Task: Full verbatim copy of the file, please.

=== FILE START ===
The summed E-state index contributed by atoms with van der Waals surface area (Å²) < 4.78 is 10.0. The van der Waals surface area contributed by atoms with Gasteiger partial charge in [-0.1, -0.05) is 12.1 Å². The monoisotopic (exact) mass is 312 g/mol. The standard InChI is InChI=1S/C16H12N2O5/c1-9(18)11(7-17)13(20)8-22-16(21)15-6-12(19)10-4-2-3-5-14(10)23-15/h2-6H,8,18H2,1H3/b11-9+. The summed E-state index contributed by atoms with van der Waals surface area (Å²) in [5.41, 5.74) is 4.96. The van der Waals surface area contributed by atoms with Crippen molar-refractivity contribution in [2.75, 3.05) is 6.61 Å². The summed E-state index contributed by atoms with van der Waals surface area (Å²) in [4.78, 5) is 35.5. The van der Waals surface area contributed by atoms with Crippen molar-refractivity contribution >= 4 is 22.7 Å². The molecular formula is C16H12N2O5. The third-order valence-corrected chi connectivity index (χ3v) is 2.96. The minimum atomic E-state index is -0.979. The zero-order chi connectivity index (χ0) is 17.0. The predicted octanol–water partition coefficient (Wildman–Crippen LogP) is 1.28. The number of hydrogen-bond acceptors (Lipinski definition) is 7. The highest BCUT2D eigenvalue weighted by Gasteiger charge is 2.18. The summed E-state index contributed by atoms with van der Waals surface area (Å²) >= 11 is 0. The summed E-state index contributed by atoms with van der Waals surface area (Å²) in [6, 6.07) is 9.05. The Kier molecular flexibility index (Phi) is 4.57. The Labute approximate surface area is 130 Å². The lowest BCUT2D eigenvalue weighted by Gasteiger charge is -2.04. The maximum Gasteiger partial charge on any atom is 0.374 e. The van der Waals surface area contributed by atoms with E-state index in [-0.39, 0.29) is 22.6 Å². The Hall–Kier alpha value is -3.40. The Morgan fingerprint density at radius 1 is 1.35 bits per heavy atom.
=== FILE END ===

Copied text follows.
The summed E-state index contributed by atoms with van der Waals surface area (Å²) < 4.78 is 10.0. The van der Waals surface area contributed by atoms with Gasteiger partial charge in [-0.1, -0.05) is 12.1 Å². The monoisotopic (exact) mass is 312 g/mol. The standard InChI is InChI=1S/C16H12N2O5/c1-9(18)11(7-17)13(20)8-22-16(21)15-6-12(19)10-4-2-3-5-14(10)23-15/h2-6H,8,18H2,1H3/b11-9+. The summed E-state index contributed by atoms with van der Waals surface area (Å²) in [5.41, 5.74) is 4.96. The van der Waals surface area contributed by atoms with Crippen molar-refractivity contribution in [2.75, 3.05) is 6.61 Å². The summed E-state index contributed by atoms with van der Waals surface area (Å²) in [4.78, 5) is 35.5. The van der Waals surface area contributed by atoms with Crippen molar-refractivity contribution >= 4 is 22.7 Å². The molecular formula is C16H12N2O5. The third-order valence-corrected chi connectivity index (χ3v) is 2.96. The minimum atomic E-state index is -0.979. The zero-order chi connectivity index (χ0) is 17.0. The predicted octanol–water partition coefficient (Wildman–Crippen LogP) is 1.28. The number of hydrogen-bond acceptors (Lipinski definition) is 7. The highest BCUT2D eigenvalue weighted by Gasteiger charge is 2.18. The summed E-state index contributed by atoms with van der Waals surface area (Å²) >= 11 is 0. The summed E-state index contributed by atoms with van der Waals surface area (Å²) in [6, 6.07) is 9.05. The Kier molecular flexibility index (Phi) is 4.57. The Labute approximate surface area is 130 Å². The lowest BCUT2D eigenvalue weighted by Gasteiger charge is -2.04. The maximum Gasteiger partial charge on any atom is 0.374 e. The van der Waals surface area contributed by atoms with E-state index in [-0.39, 0.29) is 22.6 Å². The Hall–Kier alpha value is -3.40. The Morgan fingerprint density at radius 1 is 1.35 bits per heavy atom.